But as you get older, you begin to look back on things, not through a haze of memory, if you--esp--if you go into the--the business of being an historian, and you start to think, `Well, what was he really like? What was--what was the whole thing all about?' Now that it's become so far back that we're just ge--right now I think we're just getting to the end of the influence of memory on history, and--and we're getting into the pure history of World War II. I think this--this book is a--is a start in that direction.

Michael Kammen--my--my--good friend of mine from Cornell, wrote a wonderful book called the "Mystic Chords of Memory," in which he speculates on the impact of memory in history, and he--he s--maintains that it takes about 100 years for somebody to get--for a--a generation or a country to get to the pl--point where they can look back on a--a gigantic experience, like World War II or the Civil War, a--objectively.
LAMB: You say that you spent time with Harry Truman once.
Mr. FLEMING: Yes, I did. This was a very seminal experience in my life. I was invited--selected, I might even say--by President Truman a--towards the end of his life to work with his daughter, Margaret, on a biography. And so I went out to Independence with Margaret and spent two weeks out there and had lunch and dinner with the president and his wife every day, and we talked politics, we talked about President Roosevelt, we talked about President Johnson and Henry Wallace and so forth.

Now I'm not saying that everything that he said to me is in this book or that--you know, that it was the decisive influence, but I became aware of the power of that man's personality, a totally different personality from Franklin D. Roosevelt's.
LAMB: What do you think he really thought of Franklin Delano Roosevelt?
Mr. FLEMING: One night, rather late in the evening, I was sitting with the president in his little study, and I said to him, `What did you really think of President Roosevelt?' There was a long pause, and then he said, `Inside, he was the coldest man I ever met. He didn't seem to care about you or me or anyone else in the world, but he was a great president. He brought this country into the 20th century.'

Now when I started working on this book, I realized a very significant thing. Here was a man, Harry Truman, who, as a senator, ex--a--investigated the war effort from top to bottom and who knew more about the inner workings of the US war effort than anyone else in the country, and he had not one word of praise for Franklin D. Roosevelt as a leader in World War II. And I felt, and I--I still feel, that that could be the ultimate comment on the New Dealers' war; that this was not a perfect performance by a long shot.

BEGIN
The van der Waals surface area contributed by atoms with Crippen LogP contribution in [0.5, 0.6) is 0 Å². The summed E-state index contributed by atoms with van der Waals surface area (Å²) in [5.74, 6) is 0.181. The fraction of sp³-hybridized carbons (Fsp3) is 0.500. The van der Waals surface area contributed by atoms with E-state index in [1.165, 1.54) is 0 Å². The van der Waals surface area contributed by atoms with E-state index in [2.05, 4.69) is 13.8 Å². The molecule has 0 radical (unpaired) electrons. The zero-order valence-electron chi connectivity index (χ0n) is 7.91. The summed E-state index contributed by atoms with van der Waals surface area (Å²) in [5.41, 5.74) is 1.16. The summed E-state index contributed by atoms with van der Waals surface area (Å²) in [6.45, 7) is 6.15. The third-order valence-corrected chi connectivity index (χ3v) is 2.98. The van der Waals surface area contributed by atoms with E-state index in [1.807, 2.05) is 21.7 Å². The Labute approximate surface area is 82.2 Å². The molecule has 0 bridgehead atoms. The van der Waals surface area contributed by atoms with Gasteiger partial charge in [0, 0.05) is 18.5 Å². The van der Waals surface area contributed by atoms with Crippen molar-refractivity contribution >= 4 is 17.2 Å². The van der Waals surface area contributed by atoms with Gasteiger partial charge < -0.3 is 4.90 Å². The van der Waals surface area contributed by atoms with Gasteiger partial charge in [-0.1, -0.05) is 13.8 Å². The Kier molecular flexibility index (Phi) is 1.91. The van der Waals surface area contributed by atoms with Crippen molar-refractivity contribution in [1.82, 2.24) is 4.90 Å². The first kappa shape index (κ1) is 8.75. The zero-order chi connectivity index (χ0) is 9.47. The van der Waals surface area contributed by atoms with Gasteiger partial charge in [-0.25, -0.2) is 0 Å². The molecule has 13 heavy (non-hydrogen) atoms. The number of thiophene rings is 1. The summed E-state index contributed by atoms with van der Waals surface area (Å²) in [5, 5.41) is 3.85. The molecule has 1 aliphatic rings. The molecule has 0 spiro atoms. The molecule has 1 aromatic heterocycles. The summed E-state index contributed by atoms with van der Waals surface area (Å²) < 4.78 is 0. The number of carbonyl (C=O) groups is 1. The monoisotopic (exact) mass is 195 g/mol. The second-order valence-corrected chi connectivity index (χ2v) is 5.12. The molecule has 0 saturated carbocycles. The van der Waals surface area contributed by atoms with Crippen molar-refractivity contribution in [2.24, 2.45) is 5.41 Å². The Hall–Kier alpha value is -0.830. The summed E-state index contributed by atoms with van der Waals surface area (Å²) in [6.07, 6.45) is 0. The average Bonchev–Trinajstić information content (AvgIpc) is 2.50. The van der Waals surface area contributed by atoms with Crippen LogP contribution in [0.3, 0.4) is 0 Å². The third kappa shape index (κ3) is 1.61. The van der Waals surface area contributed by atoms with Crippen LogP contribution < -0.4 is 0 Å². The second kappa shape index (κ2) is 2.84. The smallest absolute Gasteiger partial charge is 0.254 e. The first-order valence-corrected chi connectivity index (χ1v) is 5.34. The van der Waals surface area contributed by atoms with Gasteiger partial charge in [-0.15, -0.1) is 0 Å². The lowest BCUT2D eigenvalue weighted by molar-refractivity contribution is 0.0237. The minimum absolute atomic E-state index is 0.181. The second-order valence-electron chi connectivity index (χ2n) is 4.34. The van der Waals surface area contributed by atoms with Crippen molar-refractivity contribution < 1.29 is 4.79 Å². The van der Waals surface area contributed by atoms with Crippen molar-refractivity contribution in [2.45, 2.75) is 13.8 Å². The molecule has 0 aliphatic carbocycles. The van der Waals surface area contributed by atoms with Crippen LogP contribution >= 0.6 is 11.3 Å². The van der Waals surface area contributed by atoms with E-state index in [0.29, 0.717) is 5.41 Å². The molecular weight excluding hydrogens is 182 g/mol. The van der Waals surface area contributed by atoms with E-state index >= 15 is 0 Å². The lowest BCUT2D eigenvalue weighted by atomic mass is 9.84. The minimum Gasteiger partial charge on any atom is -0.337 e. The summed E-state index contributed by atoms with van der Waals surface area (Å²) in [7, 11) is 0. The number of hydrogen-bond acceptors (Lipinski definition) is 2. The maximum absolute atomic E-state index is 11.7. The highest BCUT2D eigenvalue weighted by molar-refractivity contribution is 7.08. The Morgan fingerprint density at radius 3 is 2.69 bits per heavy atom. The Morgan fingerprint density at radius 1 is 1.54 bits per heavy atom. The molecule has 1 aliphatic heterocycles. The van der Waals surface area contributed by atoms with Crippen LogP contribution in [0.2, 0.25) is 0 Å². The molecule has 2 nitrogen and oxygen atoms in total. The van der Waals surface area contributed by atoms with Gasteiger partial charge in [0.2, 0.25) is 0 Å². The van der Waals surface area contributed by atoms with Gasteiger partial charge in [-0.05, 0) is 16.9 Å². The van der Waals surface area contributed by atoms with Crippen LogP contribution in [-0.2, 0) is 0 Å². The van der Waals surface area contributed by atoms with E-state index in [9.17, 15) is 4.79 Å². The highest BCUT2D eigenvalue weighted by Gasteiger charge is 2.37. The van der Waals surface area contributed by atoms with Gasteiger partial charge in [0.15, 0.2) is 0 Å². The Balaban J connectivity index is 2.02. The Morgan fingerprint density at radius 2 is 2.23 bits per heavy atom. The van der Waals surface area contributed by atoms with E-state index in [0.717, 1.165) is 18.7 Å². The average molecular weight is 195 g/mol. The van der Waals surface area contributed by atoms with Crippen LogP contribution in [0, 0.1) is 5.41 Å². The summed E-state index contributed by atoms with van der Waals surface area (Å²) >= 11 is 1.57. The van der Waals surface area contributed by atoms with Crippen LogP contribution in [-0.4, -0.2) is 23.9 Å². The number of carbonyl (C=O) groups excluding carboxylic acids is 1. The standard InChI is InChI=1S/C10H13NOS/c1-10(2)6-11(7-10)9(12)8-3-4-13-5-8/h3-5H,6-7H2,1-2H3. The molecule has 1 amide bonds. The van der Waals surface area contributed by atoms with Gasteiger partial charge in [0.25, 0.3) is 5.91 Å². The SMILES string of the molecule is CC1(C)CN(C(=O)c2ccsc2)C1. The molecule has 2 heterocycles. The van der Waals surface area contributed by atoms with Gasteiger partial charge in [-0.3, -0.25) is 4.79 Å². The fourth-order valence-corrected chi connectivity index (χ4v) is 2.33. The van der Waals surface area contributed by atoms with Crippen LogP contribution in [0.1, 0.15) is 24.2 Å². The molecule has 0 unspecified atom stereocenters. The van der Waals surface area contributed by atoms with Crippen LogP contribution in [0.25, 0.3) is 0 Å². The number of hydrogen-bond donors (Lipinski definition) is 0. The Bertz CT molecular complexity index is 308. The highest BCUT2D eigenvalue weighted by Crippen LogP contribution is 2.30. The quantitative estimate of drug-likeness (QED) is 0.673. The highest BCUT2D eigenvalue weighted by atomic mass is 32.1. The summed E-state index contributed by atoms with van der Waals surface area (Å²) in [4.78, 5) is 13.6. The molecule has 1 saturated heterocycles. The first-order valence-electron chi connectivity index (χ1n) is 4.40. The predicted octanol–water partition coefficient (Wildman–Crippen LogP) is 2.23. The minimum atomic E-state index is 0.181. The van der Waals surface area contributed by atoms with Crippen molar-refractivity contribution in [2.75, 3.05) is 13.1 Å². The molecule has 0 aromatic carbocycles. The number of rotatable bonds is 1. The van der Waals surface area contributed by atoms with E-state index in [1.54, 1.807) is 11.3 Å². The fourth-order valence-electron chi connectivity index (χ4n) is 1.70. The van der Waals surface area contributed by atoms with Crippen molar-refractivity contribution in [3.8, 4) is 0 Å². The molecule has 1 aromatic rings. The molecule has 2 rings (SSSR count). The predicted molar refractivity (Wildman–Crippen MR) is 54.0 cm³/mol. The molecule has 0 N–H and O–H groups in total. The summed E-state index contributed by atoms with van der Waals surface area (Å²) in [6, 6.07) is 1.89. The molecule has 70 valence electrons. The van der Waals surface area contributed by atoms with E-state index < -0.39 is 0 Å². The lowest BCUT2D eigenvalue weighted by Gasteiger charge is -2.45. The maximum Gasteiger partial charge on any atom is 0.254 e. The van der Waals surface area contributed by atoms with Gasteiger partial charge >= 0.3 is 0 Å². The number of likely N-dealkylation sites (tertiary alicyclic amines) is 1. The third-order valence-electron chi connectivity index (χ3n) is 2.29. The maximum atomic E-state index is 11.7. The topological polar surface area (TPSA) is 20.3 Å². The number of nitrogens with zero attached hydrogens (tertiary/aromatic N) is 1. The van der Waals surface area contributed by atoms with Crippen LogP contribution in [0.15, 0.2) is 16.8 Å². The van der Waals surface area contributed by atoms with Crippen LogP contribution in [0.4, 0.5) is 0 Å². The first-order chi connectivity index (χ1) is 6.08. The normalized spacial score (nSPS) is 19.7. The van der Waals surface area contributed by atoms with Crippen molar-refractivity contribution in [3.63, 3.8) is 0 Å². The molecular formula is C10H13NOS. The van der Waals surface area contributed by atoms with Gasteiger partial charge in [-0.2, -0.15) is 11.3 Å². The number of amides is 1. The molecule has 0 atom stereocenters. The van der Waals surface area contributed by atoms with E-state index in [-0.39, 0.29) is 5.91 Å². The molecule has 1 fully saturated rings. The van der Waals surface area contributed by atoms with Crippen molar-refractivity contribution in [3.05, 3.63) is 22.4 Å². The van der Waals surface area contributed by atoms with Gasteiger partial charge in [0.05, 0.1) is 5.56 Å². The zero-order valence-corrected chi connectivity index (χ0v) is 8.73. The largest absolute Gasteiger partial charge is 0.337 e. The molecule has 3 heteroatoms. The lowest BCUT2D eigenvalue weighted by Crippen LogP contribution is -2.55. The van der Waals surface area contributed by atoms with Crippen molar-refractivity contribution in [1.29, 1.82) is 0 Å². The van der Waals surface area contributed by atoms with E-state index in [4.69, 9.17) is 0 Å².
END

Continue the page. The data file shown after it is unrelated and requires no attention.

LAMB: Before we leave Harry Truman for the moment, what else did you observe about him up close for two weeks?
Mr. FLEMING: His...
LAMB: And how old were you?
Mr. FLEMING: I was in my 40s, and this--this was 1970. And so--yes, I--I was 43 at the time. And I--I felt very strongly what you saw was what you got with Harry Truman. He was straight from the shoulder. He told you what he thought. He wasn't a devious man, and that, too, as I began to study Franklin D. Roosevelt, became an enormous contrast. Franklin D. Roosevelt was anything but straight from the shoulder. He was incredibly complex and devious. He boasted about being a trickster, a juggler, who didn't let his left hand know what his right hand was doing. And, although he never quite said this, he had no hesitation whatsoever about lying to people right to their faces.
LAMB: Where did you find this?
Mr. FLEMING: This--this tendency to lie, do you mean?
LAMB: To be deceitful. You say he's deceitful. I mean, you...
Mr. FLEMING: Oh, yeah. The--this--well, there's a--there's a whole book written--titled "The Juggler," in which he's--his--his games he played, particularly during World War II, is described in quite a bit of detail. But it's most visible in the diaries of Henry Wallace, in particular. Wallace was an incredible diarist, and then his "Oral History," which I s--a good deal of which I read--I think, you know, I would have--could have taken the rest of my life to read it--Wallace's "Oral History" is 5,000 pages long. It's in the Columbia University oral history department.